What Can Additive Manufacturing Do for Tooling?

What Can Additive Manufacturing Do for Tooling?

The global tooling industry is the largest horizontal industry, sustaining every major vertical industrial manufacturing sector. Since manufacturing and tooling are highly interdependent, none of a5them would ever be as productive without its support. Countless products are assembled using jigs and fixtures or are produced by molding (injection, blow, and silicone) or casting (investment, sand, and spin). No matter the application, manufacturing tools increase efficiency and profit while maintaining quality.

CNC machining is the most common technique applied in the manufacture of tools. Although it delivers highly reliable results, it may be expensive and time-consuming. As did many others, the tooling industry actors also started looking for more efficient options. Additive layer manufacturing (ALM) for tooling is an increasingly attractive method, especially because molds, patterns, jigs, and features are generally produced in low volumes and feature complex shapes.

Today, the process and variety of printable materials (plastics, rubber, composites, metals, wax, and sand) have already convinced many industries such as automotive, aerospace, and healthcare and medical, amongst others, to integrate ALM in their supply chain, including for tooling manufacture.

Which tooling applications can benefit from ALM?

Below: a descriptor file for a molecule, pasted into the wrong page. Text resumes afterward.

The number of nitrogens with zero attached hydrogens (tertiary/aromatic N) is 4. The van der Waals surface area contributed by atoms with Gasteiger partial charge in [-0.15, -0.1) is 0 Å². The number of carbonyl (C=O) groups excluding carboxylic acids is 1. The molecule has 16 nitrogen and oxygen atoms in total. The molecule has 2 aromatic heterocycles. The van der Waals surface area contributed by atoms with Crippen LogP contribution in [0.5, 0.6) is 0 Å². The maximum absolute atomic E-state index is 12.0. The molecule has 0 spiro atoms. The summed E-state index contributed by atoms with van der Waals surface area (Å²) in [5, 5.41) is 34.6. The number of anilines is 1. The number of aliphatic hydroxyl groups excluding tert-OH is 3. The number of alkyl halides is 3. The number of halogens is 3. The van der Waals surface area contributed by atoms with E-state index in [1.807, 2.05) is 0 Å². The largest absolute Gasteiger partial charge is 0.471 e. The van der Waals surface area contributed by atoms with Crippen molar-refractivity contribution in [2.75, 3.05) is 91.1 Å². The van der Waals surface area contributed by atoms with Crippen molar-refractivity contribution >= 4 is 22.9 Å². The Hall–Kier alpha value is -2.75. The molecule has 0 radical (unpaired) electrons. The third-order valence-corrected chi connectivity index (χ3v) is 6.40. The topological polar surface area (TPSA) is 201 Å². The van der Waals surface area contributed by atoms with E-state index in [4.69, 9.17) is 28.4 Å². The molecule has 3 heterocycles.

Several processes involved in tooling can take advantage of ALM’s benefits:
Molding (blow, LSR, RTV, EPS, injection, paper pulp molds, soluble cores for hollow composite parts, fiberglass lay-up molds, etc…)
Casting (investment, sand, spin, etc…)
Forming (thermoforming, metal hydroforming, etc…)
Machining, assembling and inspection (jigs, fixtures, modular fixtures, etc…)
Robotics end-effectors (grippers)

Fabricating tooling with ALM offers a number of potential advantages:
1) Lead time for tooling is shortened
ALM for tooling compresses the whole product development cycle and acts as a driver for innovation. Companies sometimes choose to delay or forgo product design updates because of the need to invest in new tooling. By reducing lead time of tooling production and enabling for quick updates of an existing tool design, ALM enables companies to afford for more frequent tooling replacement and improvement. It allows tooling design cycles to keep pace with product design cycles.
Moreover, “in-house” ALM for tooling is fast and allows high flexibility/adaptability. Strategically, it secures the supply-chain against the risk of extended deadlines and downtimes, in the case where improperly fabricated tools are received from suppliers.

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